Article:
Dentures & Partial Dentures

There are two types of removable dentures to replace missing teeth: full and partial dentures. Both types are made in a dental lab, based on a mold (impression) of your mouth.

Partial Dentures

A partial denture is also called a “removable partial denture” or “RPD”. It is made up of one or more false teeth, usually has a metal framework and is held in place by clasps that fit onto nearby teeth. You can take the partial denture out yourself, for cleaning and at night. A partial denture may be used when nearby teeth are not strong enough to hold a bridge, or when more than just a few teeth are missing on both sides. You can also have implants placed to hold a partial in place or to replace your partial completely.

Full Dentures

A full denture is also called a “complete denture” or a “FUD, FLD” It is used when all of your natural teeth are missing due to advanced decay. A complete denture can be placed on top of your gums or used with implants for increased stability. The implants help to retain bone while holding your denture in place by snapping on to the denture.

Although removing diseased teeth is the quick and easy solution, the following are disadvantages that are present with each denture.

  • You will give up 4/5th of your normal chewing power
  • You will have a diminished sense of taste and temperature
  • You will need periodic relines to make up for lost bone and eventually a new denture
  • You will get food debris under your partial or complete denture
  • Without implants you may need to use a denture adhesive to help hold them in your mouth
  • Bacterial contamination in the plastic can give you bad breath
  • You will have more difficulties biting into anything with your front teeth
  • Your speech will change (slurring)
  • Your denture can be lost and or broken
  • Replacements are expensive
  • Partial denture clasps may hold food against your teeth and cause decay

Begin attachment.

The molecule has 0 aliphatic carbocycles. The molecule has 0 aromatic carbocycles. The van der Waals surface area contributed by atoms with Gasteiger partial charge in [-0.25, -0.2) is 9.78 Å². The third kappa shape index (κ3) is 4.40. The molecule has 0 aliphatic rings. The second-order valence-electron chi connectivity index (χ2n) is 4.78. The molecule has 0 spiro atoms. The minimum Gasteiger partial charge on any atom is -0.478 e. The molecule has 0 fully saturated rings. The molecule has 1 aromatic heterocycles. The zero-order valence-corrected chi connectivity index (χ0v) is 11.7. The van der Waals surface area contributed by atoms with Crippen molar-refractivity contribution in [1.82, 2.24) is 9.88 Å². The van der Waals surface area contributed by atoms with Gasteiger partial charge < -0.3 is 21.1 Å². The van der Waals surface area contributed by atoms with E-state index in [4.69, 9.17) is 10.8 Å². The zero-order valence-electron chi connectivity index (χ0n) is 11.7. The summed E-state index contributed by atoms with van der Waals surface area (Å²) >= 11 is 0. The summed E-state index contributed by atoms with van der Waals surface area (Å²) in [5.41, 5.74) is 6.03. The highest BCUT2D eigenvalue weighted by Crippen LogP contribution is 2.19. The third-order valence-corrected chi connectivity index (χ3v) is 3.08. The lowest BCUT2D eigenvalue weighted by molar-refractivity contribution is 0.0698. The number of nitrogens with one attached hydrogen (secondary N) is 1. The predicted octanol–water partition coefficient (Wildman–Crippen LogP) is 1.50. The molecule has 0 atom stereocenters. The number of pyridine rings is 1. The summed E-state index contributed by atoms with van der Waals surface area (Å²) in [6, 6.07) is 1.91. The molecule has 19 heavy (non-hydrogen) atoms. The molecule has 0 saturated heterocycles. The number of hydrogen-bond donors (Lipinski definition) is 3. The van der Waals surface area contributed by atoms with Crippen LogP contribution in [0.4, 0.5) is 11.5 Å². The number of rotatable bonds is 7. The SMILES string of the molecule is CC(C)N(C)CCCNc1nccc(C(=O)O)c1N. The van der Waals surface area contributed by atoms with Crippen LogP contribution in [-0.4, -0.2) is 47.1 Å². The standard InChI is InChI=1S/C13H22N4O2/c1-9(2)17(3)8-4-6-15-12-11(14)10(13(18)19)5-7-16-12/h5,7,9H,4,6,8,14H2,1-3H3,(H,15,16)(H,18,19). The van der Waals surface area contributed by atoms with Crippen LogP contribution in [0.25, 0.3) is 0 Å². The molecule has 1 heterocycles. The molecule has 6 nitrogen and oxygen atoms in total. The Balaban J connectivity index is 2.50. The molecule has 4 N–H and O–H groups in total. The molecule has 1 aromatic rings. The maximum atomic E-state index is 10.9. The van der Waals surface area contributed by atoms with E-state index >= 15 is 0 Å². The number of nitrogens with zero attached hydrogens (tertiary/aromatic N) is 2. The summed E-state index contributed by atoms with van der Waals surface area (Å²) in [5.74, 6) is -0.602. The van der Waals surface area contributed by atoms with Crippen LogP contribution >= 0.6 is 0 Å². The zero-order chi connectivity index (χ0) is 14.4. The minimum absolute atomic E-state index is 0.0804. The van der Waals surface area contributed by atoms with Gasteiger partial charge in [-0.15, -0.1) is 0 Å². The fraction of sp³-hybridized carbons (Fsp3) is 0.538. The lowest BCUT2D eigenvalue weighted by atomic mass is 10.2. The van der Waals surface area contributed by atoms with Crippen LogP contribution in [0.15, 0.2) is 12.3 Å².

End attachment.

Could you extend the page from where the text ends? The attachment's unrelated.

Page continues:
• Partial denture metal frameworks are bulky
  • You may develop mouth sores
  • Some patients are never able to tolerate dentures after removal

How to care for dentures

Step 1: Keep your denture clean. Plaque will still build up on a denture just like it does on natural teeth. Unless plaque is removed from your partial denture, it can spread to your natural teeth and gums causing gum disease and cavities. Plaque build up on your false teeth can cause denture odour and mouth irritation. Even with a full denture you can still get gum disease.

Step 2: Remove your dentures every night so the gum tissue can breath. This prevents a fungus from forming. You must brush your gums and any remaining teeth to remove plaque to avoid gum disease and decay

Step 3: Soak your denture overnight. It can be soaked in a special cleaner (we recommend smile again), in warm water or in a half and half mix of warm water and vinegar. If your denture has metal clasps, soak it in warm water only or Smile again denture cleaner. Brush and rinse your denture well before you put it back in. Store your denture in its denture bath in water with a small amount of mouth wash added as an antibacterial agent (unless you use smile again which has an antibacterial agent).

Step 4: See your dentist regularly. Your mouth is always changing, so your denture will need adjusting form time to time to make sure it fits well. If your denture does not fit well it can cause sores, which can lead to other health related problems. If you have a partial denture, regular checkups are important to make sure that your natural teeth and gums are healthy.

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